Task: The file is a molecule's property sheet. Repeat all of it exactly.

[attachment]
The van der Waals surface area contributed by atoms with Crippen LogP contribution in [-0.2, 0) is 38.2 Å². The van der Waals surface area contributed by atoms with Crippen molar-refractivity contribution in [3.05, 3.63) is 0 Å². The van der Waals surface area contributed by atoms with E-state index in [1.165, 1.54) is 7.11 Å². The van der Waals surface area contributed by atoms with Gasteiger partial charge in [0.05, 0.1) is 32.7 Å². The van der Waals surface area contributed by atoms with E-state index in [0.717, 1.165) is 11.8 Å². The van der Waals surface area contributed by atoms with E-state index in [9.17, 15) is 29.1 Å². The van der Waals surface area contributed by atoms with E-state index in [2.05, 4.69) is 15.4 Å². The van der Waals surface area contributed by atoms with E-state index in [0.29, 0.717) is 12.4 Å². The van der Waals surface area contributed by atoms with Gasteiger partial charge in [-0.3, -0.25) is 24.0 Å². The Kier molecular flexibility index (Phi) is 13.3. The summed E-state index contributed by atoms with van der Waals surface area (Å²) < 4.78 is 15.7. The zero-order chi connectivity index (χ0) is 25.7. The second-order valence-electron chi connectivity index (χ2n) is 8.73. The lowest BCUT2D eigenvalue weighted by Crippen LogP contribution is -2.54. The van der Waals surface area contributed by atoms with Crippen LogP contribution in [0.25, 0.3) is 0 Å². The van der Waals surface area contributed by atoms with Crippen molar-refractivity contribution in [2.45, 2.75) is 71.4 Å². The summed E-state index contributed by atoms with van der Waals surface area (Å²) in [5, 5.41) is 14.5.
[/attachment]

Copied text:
The van der Waals surface area contributed by atoms with Crippen LogP contribution in [-0.2, 0) is 38.2 Å². The van der Waals surface area contributed by atoms with Crippen molar-refractivity contribution in [3.05, 3.63) is 0 Å². The van der Waals surface area contributed by atoms with E-state index in [1.165, 1.54) is 7.11 Å². The van der Waals surface area contributed by atoms with Gasteiger partial charge in [0.05, 0.1) is 32.7 Å². The van der Waals surface area contributed by atoms with E-state index in [0.717, 1.165) is 11.8 Å². The van der Waals surface area contributed by atoms with E-state index in [9.17, 15) is 29.1 Å². The van der Waals surface area contributed by atoms with E-state index in [2.05, 4.69) is 15.4 Å². The van der Waals surface area contributed by atoms with E-state index in [0.29, 0.717) is 12.4 Å². The van der Waals surface area contributed by atoms with Gasteiger partial charge in [-0.3, -0.25) is 24.0 Å². The Kier molecular flexibility index (Phi) is 13.3. The summed E-state index contributed by atoms with van der Waals surface area (Å²) < 4.78 is 15.7. The zero-order chi connectivity index (χ0) is 25.7. The second-order valence-electron chi connectivity index (χ2n) is 8.73. The lowest BCUT2D eigenvalue weighted by Crippen LogP contribution is -2.54. The van der Waals surface area contributed by atoms with Crippen LogP contribution in [0.25, 0.3) is 0 Å². The van der Waals surface area contributed by atoms with Crippen molar-refractivity contribution in [2.45, 2.75) is 71.4 Å². The summed E-state index contributed by atoms with van der Waals surface area (Å²) in [5, 5.41) is 14.5.